Sixteen-year-old identical twins Harry and Barry learn that their mysterious great-uncle has died, and his house and possessions now belong to their mother. The brothers travel to Sushan, Illinois to examine the house and its contents. Inside the cobweb-filled home, the rivaling brothers find mysterious animal skeletons and other odd objects. Outside Uncle Ambrose's residence, Harry and Barry find a small metal-reinforced building, which according to the accompanying keys, is called the "playhouse." When the twins explore the playhouse, they discover that the properties of time are altered inside, and the playhouse may explain the eccentricities of their great-uncle. When their quirky and cute neighbor Lucy enters their lives, competition between the twins escalates, and Harry makes a decision that will change the nature of their relationship forever.Harry has discovered that the playhouse somehow sits over the bottom-end of a singularity, which is actually less scary than the "portal into terror" described on the book's cover, although the gruesome-looking thing you see there does provide a menacing subplot. The upshot of the singularity's presence is that time is incredibly accelerated for whoever is in the playhouse, such that a few external minutes can equate to several days or months for the playhouse's occupant, a fact that the boys clock onto by accidentally leaving their dog locked in, returning an hour later to find only disintegrating bones. My ten-year-old self took this part really hard, I recall.
Because of the aforementioned rivalry between the brothers, Harry decides to remain in the playhouse for what will amount to a playhouse-internal year, aging himself substantially to mark an irrevocable separation (in appearance and experience) from his brother, and presumably giving him a better chance at Lucy. The gripping part of the narrative is Harry's preparation for this isolation and the obscenely intense self-regimentation program he puts himself onto to remain sane—reading, exercise, diet, everything is minutely controlled. It was kind of like Gary Paulsen's Hatchet, only for nerds—extreme feats of self-reliance, but with fewer arrows and a lot more books.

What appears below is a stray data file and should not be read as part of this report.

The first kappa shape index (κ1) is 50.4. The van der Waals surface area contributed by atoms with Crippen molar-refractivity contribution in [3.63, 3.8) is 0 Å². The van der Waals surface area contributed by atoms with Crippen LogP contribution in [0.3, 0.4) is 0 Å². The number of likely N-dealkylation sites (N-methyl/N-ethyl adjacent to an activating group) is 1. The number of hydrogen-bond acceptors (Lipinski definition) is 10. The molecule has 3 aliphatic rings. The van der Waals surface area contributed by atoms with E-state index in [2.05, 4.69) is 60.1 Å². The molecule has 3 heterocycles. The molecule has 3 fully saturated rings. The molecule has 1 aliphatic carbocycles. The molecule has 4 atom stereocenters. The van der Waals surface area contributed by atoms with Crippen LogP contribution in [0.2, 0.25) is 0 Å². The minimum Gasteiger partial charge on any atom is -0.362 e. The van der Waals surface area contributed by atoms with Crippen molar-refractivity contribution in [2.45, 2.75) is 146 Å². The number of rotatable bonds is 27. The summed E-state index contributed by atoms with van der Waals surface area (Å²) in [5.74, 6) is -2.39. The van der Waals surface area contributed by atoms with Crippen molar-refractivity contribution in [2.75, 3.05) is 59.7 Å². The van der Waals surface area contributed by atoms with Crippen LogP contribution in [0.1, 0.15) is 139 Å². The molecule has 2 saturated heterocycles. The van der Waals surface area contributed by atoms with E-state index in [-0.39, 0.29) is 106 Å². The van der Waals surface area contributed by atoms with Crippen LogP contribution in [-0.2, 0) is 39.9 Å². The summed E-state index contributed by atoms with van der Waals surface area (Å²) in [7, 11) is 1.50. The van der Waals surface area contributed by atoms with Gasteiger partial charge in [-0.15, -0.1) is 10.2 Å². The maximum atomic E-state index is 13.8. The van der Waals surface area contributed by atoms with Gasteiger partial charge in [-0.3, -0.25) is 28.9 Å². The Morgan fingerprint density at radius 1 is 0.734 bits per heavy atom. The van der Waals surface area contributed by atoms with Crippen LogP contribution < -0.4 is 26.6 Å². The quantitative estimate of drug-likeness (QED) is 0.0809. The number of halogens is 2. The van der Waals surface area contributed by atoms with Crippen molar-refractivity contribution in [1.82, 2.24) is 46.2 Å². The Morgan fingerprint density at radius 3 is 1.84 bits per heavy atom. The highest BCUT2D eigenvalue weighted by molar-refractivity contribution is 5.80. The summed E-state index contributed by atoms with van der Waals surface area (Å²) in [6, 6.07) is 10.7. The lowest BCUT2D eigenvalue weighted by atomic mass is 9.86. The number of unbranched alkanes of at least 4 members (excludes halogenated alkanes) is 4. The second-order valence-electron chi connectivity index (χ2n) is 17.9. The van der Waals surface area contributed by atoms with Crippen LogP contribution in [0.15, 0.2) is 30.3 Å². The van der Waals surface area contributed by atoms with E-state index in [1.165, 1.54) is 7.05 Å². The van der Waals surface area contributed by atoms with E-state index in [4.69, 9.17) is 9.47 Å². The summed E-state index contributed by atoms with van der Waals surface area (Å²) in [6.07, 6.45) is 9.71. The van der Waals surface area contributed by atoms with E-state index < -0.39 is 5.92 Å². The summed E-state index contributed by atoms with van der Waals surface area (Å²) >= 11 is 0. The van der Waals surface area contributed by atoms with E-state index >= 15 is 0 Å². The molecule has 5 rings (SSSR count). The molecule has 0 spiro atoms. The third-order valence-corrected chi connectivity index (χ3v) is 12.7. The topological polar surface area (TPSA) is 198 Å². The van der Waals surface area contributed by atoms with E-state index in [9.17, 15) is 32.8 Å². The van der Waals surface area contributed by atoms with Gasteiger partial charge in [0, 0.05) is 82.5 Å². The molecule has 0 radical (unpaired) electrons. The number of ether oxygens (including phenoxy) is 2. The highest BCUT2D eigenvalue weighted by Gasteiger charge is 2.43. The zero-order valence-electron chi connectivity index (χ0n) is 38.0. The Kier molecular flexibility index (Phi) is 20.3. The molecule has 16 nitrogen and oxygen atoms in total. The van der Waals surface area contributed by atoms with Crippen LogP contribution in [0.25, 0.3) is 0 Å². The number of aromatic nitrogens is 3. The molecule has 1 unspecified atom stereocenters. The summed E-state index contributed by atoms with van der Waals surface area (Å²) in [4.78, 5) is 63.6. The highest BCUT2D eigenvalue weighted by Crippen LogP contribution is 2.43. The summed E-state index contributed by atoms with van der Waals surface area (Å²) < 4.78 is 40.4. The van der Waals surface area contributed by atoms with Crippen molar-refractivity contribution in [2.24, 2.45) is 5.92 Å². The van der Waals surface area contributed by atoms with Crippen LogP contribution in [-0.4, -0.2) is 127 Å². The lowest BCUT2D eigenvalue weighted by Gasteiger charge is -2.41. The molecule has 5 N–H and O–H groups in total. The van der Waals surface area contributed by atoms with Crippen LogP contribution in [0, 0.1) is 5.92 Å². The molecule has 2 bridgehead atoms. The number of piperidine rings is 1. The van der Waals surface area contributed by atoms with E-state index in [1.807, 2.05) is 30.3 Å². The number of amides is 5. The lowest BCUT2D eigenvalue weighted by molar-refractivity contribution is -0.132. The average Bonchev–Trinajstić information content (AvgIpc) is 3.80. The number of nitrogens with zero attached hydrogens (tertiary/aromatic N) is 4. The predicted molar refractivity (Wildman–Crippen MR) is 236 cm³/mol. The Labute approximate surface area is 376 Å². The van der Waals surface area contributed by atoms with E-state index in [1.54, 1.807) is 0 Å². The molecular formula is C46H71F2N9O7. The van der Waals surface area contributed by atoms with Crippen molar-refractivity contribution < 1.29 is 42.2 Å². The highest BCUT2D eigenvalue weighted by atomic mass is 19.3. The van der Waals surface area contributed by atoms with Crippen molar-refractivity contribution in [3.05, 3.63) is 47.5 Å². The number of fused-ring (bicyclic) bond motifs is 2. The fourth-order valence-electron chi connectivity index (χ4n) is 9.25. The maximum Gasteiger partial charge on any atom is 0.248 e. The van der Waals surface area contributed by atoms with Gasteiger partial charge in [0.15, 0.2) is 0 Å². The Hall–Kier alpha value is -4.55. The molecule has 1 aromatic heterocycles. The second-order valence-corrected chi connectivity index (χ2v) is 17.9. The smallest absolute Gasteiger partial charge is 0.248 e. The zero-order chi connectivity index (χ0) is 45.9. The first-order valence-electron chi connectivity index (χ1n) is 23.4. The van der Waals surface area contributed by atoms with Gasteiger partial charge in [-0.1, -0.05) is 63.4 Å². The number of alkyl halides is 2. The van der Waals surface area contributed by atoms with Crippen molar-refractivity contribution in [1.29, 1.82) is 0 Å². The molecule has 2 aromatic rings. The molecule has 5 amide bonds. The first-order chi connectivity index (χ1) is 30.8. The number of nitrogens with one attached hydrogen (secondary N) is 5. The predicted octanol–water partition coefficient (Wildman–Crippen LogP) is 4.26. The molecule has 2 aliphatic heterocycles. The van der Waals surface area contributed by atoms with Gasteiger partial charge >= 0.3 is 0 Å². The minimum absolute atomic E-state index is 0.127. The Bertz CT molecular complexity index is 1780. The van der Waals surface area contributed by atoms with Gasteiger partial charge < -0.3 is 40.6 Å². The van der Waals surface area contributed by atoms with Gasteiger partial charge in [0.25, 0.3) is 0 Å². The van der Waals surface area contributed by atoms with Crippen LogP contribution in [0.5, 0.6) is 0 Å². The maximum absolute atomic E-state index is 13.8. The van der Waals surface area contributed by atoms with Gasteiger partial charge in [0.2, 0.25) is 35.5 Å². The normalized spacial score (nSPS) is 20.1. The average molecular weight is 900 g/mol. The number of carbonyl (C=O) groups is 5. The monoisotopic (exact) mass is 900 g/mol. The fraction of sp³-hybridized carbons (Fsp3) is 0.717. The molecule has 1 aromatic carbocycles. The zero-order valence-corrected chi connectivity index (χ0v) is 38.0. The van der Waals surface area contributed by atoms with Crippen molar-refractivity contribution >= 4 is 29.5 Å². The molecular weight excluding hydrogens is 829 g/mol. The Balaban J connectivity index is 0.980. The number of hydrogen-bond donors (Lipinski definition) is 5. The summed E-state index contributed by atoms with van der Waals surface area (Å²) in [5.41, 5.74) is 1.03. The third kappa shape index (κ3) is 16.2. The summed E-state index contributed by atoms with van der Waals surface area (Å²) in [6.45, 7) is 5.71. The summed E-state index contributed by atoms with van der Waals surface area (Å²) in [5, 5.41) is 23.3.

The fantasy of removing oneself from time's regular course in order to read uninterrupted is a natural one, I think. A very lovely recent example was Aleksandar Hemon's essaylet in this year's Summer Reading issue of The New Yorker. I think there's also a pleasant fantasia near the middle of Murakami's Kafka on the Shore where Kafka (not the author) finds a secluded cabin and spends a month or so reading. But the darker side of this fantasy is famously presented in the "Time Enough at Last" episode of The Twilight Zone, where the bookish bespectacled Burgess Meredith finds himself the sole survivor of a global catastrophe which has very kindly left books alone and intact. While rejoicing at his luck (he can now read all that he wants, something he could never do when other people were living around him), he drops and breaks his glasses, dooming him to a Rod Serling voice-over meditating on his paradigmatic misfortune.